Friday, July 7, 2017
Early development of Wolverton
I am just revisiting some documents I have written about before, but the ones shown here can precisely date the early development of the town.
The first purchase mad in 1837 was a 27 acre strip to accommodate the new railway line. In the same year, after deciding to build a maintenance depot at Wolverton, they approached the Radcliffe Trust with a request for a further 8 acres.Within this square (as seen on the map below) they built the workshop and surrounded three sides with housing. The workshop and some of the housing was complete by late 1839 but it was already apparent that this community was going to grow rapidly, so a further 13 1/2 acres were purchased in 1840. (The markings 'B' and 'C' are not. strictly speaking.in the right place. 'B' should be above the Stratford Road and 'C' to the south of that line.)
The map shows the placement of the second station and the two Radcliffe Arms. I have told this story elsewhere, (and also here) but briefly, the first Radcliffe Arms was opened in 1839 opposite the first station. After the railway company built the second station, the Radcliffe Arms was stranded in the "middle of nowhere". The immediate solution was to build the Royal Engineer in 1841, but around 1847 a new Radcliffe Arms was built by the side of the road, just to the east of the canal. The old building was converted into housing units.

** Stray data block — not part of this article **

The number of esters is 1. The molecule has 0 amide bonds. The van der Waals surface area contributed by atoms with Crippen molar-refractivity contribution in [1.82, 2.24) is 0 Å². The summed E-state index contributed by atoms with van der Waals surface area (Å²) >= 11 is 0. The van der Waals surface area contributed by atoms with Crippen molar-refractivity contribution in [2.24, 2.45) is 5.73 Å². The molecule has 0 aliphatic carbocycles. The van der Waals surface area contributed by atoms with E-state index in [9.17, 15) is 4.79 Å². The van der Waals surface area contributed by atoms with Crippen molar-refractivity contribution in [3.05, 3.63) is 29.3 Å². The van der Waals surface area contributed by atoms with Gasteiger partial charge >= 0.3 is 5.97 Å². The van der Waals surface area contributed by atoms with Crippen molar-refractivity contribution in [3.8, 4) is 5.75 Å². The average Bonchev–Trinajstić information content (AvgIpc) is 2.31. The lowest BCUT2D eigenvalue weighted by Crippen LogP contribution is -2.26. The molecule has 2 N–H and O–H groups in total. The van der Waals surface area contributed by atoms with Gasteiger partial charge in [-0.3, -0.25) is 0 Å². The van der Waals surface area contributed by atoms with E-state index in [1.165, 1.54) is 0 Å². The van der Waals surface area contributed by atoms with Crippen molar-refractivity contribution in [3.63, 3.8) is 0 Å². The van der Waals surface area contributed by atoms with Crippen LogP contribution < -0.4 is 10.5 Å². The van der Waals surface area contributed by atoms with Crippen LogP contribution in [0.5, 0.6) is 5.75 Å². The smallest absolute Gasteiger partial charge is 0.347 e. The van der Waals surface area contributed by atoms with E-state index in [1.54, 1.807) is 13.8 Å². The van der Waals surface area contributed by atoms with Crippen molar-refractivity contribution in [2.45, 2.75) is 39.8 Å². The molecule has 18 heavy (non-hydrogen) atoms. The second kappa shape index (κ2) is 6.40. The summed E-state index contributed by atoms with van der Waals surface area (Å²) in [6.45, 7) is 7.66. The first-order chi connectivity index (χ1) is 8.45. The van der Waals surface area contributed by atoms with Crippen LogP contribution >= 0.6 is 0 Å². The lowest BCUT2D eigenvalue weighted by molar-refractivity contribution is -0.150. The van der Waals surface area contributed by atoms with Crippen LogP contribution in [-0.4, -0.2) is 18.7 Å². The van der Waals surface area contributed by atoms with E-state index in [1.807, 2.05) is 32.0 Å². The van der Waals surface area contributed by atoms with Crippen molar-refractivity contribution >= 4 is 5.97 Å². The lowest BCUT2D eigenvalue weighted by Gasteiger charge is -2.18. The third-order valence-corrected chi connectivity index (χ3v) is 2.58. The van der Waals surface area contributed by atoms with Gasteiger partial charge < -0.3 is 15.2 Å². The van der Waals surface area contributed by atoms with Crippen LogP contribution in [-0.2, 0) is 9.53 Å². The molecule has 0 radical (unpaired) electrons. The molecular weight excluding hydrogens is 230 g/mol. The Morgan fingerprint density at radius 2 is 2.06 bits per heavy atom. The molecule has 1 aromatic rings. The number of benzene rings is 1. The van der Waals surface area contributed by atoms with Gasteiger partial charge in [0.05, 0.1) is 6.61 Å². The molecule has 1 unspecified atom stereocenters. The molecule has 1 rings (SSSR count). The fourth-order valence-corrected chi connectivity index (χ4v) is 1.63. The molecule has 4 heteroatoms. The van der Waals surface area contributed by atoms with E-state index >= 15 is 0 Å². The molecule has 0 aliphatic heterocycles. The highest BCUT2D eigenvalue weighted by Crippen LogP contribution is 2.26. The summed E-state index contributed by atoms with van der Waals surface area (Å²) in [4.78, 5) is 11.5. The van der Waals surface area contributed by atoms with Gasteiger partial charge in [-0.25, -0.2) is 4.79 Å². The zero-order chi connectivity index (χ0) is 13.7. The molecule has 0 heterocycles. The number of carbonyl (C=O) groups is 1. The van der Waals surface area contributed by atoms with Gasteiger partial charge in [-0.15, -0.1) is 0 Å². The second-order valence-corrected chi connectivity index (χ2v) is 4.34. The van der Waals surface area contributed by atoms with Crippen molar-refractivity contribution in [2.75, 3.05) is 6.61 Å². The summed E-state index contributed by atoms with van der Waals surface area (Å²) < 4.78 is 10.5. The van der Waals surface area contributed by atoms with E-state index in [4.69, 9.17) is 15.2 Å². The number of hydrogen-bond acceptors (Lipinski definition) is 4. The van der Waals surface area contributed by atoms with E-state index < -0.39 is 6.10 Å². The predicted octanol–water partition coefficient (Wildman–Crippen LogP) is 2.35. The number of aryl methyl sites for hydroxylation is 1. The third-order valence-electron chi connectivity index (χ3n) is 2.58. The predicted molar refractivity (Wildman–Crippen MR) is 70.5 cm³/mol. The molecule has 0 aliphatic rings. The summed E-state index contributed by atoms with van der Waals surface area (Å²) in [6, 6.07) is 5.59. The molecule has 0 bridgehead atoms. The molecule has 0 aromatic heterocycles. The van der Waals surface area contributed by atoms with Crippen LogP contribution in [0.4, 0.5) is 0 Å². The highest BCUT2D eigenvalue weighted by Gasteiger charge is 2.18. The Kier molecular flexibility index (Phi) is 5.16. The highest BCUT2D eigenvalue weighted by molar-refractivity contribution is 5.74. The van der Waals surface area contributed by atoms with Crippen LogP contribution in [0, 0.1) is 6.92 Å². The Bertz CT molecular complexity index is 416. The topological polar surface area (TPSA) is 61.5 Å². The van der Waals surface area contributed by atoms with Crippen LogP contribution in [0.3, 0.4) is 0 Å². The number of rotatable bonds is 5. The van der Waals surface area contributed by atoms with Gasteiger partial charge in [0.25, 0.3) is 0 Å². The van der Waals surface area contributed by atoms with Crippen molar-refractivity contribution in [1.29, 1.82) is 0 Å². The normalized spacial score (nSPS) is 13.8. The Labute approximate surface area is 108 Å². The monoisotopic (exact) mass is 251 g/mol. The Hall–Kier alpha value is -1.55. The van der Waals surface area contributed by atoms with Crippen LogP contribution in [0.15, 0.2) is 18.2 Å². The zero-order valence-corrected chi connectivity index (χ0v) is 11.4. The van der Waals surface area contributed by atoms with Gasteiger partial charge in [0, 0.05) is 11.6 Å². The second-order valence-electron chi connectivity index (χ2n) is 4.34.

It is also interesting to note that the Haversham road at that time ran alongside the embankment and that the Stratford Road ran down a gentler slope, straight to Stonebridge House Farm. The loop line and the new embankment of 1880 changed all that.
In 1858 the Radcliffe Trust finally allowed the town to expand. The two plots make 1, 1 and coloured in light red, were for additional works expansion (north of Stratford Road) and the new Church Street and Stratford Road, built in 1860.
In 1864, more land was purchased to the west, a field of almost 20 acres, marked 3 and coloured green. The additional strip beside the Stratford Road was purchased two years later. The delay may have been due to the pre-existing farm buildings which were still in use. At the same time another 18 acre field was purchased for housing development. This extended Wolverton south to Green Lane and was built upon over the next 15 years to accommodate Buckingham Street, Aylesbury Street, Radcliffe Street, Bedford Street and finally Oxford Street